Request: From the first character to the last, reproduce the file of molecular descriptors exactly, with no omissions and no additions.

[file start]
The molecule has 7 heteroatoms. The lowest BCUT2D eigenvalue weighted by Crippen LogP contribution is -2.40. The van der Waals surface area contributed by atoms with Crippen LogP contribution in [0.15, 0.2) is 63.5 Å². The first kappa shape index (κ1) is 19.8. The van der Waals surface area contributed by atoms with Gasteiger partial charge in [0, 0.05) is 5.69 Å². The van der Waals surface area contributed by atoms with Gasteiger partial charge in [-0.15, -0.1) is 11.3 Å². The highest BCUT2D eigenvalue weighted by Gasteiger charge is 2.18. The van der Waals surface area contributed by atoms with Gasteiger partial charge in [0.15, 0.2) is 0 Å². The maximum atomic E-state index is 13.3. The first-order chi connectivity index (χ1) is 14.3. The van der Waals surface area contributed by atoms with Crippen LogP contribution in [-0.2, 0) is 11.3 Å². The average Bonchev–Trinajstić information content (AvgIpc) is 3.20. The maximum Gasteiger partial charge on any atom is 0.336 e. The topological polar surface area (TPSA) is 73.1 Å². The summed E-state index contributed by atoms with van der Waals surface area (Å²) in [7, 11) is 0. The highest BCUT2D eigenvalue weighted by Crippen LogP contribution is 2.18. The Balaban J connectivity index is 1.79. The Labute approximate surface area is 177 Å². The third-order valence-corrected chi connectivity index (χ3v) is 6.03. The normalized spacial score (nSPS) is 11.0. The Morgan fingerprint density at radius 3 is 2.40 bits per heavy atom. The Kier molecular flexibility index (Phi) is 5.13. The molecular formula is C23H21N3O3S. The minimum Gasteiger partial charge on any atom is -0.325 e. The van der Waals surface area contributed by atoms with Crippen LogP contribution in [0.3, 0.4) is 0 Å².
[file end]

The molecule has 7 heteroatoms. The lowest BCUT2D eigenvalue weighted by Crippen LogP contribution is -2.40. The van der Waals surface area contributed by atoms with Crippen LogP contribution in [0.15, 0.2) is 63.5 Å². The first kappa shape index (κ1) is 19.8. The van der Waals surface area contributed by atoms with Gasteiger partial charge in [0, 0.05) is 5.69 Å². The van der Waals surface area contributed by atoms with Gasteiger partial charge in [-0.15, -0.1) is 11.3 Å². The highest BCUT2D eigenvalue weighted by Gasteiger charge is 2.18. The van der Waals surface area contributed by atoms with Gasteiger partial charge in [0.15, 0.2) is 0 Å². The maximum atomic E-state index is 13.3. The first-order chi connectivity index (χ1) is 14.3. The van der Waals surface area contributed by atoms with Crippen LogP contribution in [-0.2, 0) is 11.3 Å². The average Bonchev–Trinajstić information content (AvgIpc) is 3.20. The maximum Gasteiger partial charge on any atom is 0.336 e. The topological polar surface area (TPSA) is 73.1 Å². The summed E-state index contributed by atoms with van der Waals surface area (Å²) in [7, 11) is 0. The highest BCUT2D eigenvalue weighted by Crippen LogP contribution is 2.18. The Balaban J connectivity index is 1.79. The Labute approximate surface area is 177 Å². The third-order valence-corrected chi connectivity index (χ3v) is 6.03. The normalized spacial score (nSPS) is 11.0. The Morgan fingerprint density at radius 3 is 2.40 bits per heavy atom. The Kier molecular flexibility index (Phi) is 5.13. The molecular formula is C23H21N3O3S. The minimum Gasteiger partial charge on any atom is -0.325 e. The van der Waals surface area contributed by atoms with Crippen LogP contribution in [0.3, 0.4) is 0 Å².